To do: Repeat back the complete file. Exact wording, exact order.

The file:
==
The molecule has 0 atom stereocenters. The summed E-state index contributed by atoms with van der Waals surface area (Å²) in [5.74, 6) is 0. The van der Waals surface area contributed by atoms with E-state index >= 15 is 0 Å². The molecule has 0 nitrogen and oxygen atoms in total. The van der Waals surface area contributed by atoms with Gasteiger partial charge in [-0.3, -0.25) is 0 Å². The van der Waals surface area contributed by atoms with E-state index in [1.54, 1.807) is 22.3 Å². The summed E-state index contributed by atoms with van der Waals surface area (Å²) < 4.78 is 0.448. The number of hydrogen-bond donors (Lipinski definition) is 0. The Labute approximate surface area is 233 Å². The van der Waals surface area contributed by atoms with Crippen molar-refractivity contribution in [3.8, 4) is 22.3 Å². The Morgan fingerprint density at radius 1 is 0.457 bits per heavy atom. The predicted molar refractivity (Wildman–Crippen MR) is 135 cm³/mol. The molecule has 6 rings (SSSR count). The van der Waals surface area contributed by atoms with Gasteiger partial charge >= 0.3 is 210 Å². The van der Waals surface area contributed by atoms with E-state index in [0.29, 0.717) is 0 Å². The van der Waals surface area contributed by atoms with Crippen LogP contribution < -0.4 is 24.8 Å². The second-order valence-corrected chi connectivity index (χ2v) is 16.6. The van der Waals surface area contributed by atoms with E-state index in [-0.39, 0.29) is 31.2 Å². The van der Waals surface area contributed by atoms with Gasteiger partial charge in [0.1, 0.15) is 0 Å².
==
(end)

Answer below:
The molecule has 0 atom stereocenters. The summed E-state index contributed by atoms with van der Waals surface area (Å²) in [5.74, 6) is 0. The van der Waals surface area contributed by atoms with E-state index >= 15 is 0 Å². The molecule has 0 nitrogen and oxygen atoms in total. The van der Waals surface area contributed by atoms with Gasteiger partial charge in [-0.3, -0.25) is 0 Å². The van der Waals surface area contributed by atoms with E-state index in [1.54, 1.807) is 22.3 Å². The summed E-state index contributed by atoms with van der Waals surface area (Å²) < 4.78 is 0.448. The number of hydrogen-bond donors (Lipinski definition) is 0. The Labute approximate surface area is 233 Å². The van der Waals surface area contributed by atoms with Crippen molar-refractivity contribution in [3.8, 4) is 22.3 Å². The Morgan fingerprint density at radius 1 is 0.457 bits per heavy atom. The predicted molar refractivity (Wildman–Crippen MR) is 135 cm³/mol. The molecule has 6 rings (SSSR count). The van der Waals surface area contributed by atoms with Gasteiger partial charge >= 0.3 is 210 Å². The van der Waals surface area contributed by atoms with E-state index in [0.29, 0.717) is 0 Å². The van der Waals surface area contributed by atoms with Crippen LogP contribution < -0.4 is 24.8 Å². The second-order valence-corrected chi connectivity index (χ2v) is 16.6. The van der Waals surface area contributed by atoms with E-state index in [-0.39, 0.29) is 31.2 Å². The van der Waals surface area contributed by atoms with Gasteiger partial charge in [0.1, 0.15) is 0 Å².